Pregnancy and Maternity – What are KIT days?
Whilst on maternity leave, an employer is legally required to keep the employee up to date on any workplace issues which may affect them, such as promotion opportunities. A report published in 2016 found that 26% of mothers felt they had too little contact with their employer during maternity leave. This can lead to the mother feeling isolated and potentially unsure about her return to work. KIT days can be an effective way of keeping an employee involved in the workplace during her maternity leave.
What is a KIT day?
KIT stands for Keeping In Touch. During maternity leave, an employee is able to work for their employer for up to ten days without bringing their maternity leave to an end and losing out on maternity pay. If you use a KIT day, you cannot then claim that day back as leave and add it on to the end of your maternity leave.
For the purposes of a KIT day, a day does not necessarily have to be a full day. Any work carried out by the employee on a particular day will be considered a KIT day and will use up one of the ten days, even if the employee has only completed a number of hours work.
When can KIT days be used?
An employee cannot work a KIT day for two weeks from the date of the birth which is the compulsory period an employee must have away from work after giving birth.
After that two week period, a KIT day can be worked whenever is agreed between the employee and employer, up until the end of the employee’s maternity leave. It can be taken as single days or a block of days.
Ten days is the maximum amount of days an employee can take. Just because one KIT day has been agreed, it does not mean the employee must complete nine more. Provided the employee and employer agree, an employee can work for up to ten days.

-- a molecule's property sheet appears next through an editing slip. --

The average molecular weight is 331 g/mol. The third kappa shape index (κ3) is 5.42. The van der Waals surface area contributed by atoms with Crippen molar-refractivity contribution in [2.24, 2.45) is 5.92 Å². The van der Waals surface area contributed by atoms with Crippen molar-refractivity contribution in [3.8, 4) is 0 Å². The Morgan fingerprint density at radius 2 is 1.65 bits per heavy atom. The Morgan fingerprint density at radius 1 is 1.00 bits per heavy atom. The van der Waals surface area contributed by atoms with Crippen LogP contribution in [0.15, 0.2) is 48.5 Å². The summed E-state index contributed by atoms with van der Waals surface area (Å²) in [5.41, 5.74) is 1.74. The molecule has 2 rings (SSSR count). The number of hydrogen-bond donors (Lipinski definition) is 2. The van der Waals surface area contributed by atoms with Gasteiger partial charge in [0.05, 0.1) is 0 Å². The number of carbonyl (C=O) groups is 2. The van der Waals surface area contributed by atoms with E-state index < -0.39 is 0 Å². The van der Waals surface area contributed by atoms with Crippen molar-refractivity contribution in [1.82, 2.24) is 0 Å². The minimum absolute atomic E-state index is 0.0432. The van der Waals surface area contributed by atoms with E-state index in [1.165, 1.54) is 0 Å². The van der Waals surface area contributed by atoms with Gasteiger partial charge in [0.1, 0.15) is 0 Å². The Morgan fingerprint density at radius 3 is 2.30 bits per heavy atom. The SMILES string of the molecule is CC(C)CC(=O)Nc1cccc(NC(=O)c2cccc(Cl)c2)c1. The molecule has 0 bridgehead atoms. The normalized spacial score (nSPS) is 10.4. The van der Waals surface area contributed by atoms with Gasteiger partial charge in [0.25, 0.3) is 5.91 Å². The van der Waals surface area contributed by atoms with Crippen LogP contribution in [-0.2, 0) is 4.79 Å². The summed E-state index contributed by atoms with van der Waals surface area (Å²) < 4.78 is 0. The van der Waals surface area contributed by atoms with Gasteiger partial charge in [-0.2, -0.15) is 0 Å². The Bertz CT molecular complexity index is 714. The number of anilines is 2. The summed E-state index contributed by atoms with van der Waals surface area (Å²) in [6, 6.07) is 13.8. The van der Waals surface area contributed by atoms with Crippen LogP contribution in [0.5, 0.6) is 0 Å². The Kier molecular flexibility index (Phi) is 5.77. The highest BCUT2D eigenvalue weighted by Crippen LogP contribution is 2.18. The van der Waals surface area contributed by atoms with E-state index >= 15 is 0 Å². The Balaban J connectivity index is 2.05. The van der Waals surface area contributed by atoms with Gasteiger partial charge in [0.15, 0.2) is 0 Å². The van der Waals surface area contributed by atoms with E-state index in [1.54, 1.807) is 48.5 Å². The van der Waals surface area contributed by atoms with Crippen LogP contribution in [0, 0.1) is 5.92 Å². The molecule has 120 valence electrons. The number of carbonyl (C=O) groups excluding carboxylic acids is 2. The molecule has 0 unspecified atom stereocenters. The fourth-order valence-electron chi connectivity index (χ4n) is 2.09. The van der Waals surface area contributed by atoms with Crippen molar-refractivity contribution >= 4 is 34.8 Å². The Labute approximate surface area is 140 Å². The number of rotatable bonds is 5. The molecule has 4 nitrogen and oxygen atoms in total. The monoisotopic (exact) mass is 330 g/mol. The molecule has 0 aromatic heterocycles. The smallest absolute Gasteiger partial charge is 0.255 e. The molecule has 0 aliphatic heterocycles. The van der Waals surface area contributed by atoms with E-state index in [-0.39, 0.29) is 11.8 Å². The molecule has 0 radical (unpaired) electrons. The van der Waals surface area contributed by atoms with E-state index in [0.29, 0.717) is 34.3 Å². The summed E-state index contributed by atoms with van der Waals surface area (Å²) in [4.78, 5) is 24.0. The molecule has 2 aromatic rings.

What can I do on my KIT days?
A KIT day can be an opportunity for the employee to ease back into the workplace. There is no defined work that the employee must, or must not do on these days, provided the work is in accordance with the employee’s contract. It could be that there is a particular project due that the employee could assist with, or a meeting scheduled that they would benefit from attending. In some circumstances, there could be some training the employee needs to undertake, doing this would constitute a KIT day.
An employer and employee should have reasonable contact throughout the employee’s maternity leave, whether that be by telephone, email or a face to face meeting. The contact an employer has when updating an employee on any internal issues, having general conversations or even arranging the employees return to work, does not constitute a KIT day.
Do I have to work whilst on maternity leave?
No. A KIT day is not a legal entitlement or requirement. Neither the employee nor the employer can insist on KIT days being worked.
If an employee suffers a detriment for refusing to work whilst on maternity leave, that employee may be entitled to bring an unlawful detriment claim. If the employee is dismissed for not working KIT days, she may have a claim for an automatic unfair dismissal.
A KIT day can be a useful way of keeping an employee involved in the workplace whilst on maternity leave. However, it is not appropriate in all situations and in some workplaces, KIT days might genuinely not be needed.
How can Lincs Law help you?
If you have any concerns about KIT days and would like any further guidance, please do not hesitate to contact us on 01522 440512 for an initial free no obligation telephone conversation. Alternatively, for more information about pregnancy and maternity rights, please visit our website at https://lincslaw.co.uk/services/employees/workplace-problems/pregnancy-and-maternity-discrimination/
Managing Director, Specialist Employment Solicitor